The new Mavericks-compatible version of iMovie represents quite a departure from the previous incarnation, with a number of its more advanced features either removed or hidden away. This isn’t as much of a cause for concern as it appers at first glance though, as there’s still plenty of functionality to be found within the confines of the software, if you know where to look.
So in this tutorial, join us as we demonstrate how to polish up a project containing audio from various sources. We’ll look at how to add a soundtrack, use markers to help control the level of your original audio using volume curves and fades, and how to line up your video clips with audio cues and soundtrack regions.
Here we have an iMovie project containing a title and various holiday clips. We want to add a music soundtrack, so we drag in a prepared audio file from Finder.
Each video clip has its own audio, as captured when it was filmed. The overall volume of each clip can be balanced against the music by adjusting the clip’s volume control line.
Step 3: Get specific
To change the volume level of just one individual section of a clip, first position the playhead at the start point of the section you want to adjust the level of.
Step 4: Add markers
Then press the M key on your keyboard to place a marker. Markers appear as blue blobs on top of the clips. Do the same again for the end of the desired section.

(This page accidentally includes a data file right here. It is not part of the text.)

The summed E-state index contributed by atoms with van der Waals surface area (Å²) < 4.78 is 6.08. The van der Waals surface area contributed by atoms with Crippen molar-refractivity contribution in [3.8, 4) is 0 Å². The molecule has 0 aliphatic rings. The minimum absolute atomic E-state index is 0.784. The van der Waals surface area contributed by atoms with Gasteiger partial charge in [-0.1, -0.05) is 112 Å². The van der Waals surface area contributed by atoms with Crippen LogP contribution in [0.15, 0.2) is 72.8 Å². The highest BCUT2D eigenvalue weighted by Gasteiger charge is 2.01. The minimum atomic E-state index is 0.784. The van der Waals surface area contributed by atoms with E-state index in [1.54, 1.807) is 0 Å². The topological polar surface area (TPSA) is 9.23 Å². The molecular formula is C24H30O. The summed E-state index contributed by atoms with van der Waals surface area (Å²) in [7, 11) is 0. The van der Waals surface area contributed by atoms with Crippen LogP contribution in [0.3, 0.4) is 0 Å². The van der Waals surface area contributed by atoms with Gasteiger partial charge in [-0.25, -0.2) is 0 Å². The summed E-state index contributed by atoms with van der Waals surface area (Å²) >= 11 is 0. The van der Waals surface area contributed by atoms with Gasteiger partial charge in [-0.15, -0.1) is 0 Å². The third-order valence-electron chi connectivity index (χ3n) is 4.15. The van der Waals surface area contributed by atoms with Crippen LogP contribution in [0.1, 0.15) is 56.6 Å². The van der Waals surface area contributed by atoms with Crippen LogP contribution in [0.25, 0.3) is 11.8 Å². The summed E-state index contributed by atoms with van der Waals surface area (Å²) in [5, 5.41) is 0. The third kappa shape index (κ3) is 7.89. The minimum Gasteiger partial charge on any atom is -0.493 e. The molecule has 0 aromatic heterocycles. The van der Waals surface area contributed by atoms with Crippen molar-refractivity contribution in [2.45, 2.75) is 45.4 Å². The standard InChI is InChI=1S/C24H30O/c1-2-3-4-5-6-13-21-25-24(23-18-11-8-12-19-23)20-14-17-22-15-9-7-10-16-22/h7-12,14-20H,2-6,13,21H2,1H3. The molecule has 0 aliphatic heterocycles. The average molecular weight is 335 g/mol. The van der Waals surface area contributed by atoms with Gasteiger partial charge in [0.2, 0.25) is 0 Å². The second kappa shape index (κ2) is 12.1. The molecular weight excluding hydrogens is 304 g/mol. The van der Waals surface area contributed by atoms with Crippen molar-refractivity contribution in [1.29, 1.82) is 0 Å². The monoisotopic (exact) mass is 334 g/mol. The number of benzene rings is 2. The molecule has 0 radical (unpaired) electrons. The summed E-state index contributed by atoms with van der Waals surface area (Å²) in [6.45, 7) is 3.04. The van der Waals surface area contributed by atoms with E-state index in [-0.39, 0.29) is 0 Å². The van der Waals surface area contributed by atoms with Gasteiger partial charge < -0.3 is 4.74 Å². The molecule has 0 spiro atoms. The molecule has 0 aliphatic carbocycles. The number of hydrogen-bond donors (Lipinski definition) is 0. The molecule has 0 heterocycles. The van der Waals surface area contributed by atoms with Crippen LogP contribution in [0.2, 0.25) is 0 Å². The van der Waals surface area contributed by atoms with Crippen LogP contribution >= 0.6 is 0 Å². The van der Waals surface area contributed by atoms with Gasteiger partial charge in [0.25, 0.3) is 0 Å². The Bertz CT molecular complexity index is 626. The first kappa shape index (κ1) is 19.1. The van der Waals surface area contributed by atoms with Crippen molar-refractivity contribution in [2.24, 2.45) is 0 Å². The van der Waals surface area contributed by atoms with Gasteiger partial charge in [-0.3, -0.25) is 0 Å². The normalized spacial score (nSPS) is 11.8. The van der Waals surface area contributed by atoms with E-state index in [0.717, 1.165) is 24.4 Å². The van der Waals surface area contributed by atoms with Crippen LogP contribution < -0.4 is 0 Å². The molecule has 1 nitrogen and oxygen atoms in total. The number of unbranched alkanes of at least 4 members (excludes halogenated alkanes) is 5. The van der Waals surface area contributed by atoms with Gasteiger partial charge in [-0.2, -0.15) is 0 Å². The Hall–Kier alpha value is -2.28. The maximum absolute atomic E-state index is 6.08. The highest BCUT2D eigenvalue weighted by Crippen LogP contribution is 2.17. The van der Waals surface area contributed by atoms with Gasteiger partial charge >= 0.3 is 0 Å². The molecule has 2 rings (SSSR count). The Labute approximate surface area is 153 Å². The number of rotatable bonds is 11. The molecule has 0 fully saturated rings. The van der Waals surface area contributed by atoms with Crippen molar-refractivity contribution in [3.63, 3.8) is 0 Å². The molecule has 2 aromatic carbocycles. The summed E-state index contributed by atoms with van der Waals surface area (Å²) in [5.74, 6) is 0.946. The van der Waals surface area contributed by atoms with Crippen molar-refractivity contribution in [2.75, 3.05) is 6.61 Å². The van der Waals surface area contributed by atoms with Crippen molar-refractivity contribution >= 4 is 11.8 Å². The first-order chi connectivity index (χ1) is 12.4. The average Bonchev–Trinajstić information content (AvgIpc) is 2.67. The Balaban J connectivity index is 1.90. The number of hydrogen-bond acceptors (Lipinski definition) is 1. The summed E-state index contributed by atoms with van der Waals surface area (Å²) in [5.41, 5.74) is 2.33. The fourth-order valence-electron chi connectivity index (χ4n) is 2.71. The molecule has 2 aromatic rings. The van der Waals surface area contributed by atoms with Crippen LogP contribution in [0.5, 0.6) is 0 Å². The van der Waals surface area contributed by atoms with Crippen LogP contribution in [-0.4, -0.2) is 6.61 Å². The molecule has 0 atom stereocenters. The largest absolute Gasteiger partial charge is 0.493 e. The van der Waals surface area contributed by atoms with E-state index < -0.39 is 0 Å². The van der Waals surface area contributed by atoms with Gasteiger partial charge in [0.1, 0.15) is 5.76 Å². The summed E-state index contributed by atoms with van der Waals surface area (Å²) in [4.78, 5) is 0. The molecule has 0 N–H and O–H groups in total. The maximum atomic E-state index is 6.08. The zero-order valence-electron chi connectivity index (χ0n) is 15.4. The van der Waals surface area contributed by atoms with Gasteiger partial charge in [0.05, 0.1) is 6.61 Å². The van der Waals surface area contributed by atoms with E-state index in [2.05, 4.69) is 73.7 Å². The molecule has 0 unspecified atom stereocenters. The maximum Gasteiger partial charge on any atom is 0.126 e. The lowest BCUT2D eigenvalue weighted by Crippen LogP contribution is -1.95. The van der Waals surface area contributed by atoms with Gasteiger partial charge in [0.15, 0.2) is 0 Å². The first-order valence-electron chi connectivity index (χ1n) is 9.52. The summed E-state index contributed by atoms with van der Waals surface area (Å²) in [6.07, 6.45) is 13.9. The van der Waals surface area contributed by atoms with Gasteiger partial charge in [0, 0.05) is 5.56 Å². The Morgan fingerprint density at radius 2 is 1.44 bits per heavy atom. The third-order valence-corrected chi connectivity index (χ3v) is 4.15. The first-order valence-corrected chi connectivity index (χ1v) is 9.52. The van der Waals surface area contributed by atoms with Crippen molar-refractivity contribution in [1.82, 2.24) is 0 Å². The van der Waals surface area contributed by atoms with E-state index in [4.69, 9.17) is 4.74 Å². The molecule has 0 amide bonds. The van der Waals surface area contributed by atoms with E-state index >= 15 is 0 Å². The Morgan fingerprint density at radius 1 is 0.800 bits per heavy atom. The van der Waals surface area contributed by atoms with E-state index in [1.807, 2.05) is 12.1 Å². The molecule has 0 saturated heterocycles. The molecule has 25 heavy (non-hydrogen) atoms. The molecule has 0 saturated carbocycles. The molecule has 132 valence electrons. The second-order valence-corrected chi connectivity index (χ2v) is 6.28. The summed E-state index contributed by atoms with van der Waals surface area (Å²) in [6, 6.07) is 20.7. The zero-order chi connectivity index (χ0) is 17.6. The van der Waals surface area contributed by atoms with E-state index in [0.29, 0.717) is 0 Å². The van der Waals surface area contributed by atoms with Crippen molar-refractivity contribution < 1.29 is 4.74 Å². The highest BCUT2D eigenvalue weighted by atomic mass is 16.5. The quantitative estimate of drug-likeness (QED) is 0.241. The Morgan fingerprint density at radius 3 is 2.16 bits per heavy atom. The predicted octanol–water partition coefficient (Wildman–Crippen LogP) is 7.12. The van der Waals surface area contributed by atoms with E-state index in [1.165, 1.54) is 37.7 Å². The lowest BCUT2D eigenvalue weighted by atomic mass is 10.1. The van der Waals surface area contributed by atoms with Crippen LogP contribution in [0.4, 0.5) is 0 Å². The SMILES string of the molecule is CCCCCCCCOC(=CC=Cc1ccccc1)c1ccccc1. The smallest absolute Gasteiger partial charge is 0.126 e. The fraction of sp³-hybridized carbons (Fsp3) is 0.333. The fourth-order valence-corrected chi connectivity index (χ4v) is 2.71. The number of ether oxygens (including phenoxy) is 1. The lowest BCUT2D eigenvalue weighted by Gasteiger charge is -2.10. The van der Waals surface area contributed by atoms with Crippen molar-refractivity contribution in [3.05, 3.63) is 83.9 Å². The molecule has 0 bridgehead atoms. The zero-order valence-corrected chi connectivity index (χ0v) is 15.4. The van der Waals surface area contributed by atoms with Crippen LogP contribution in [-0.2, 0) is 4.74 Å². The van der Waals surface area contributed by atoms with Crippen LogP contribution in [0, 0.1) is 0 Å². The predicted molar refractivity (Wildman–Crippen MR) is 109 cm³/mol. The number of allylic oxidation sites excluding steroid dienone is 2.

Step 5: Define region
Click and hold on the clip at one of the markers. When the cursor changes, drag to the other marker to define the desired region. The selection region should snap to the markers.
Step 6: Adjust region volume
Now, when you drag upwards or downwards on the volume control line within the highlighted region, only the volume for the highlighted region is affected.
Step 7: Adjust fades
You can now also adjust the fades in and out using the handles provided. Drag the small dots horizontally to adjust the duration of the fade, for smoother transitions.
Step 8: On the fly
You can also add markers by pressing the ‘M’ key on the fly as your movie plays. Here we’ve marked out the downbeats for every bar of our soundtrack music.
Step 9: Line up
If we do the same with the clips of the girl dancing, the markers make it easy to line up the video in time with the music track. Once this is done, we can mute the original audio.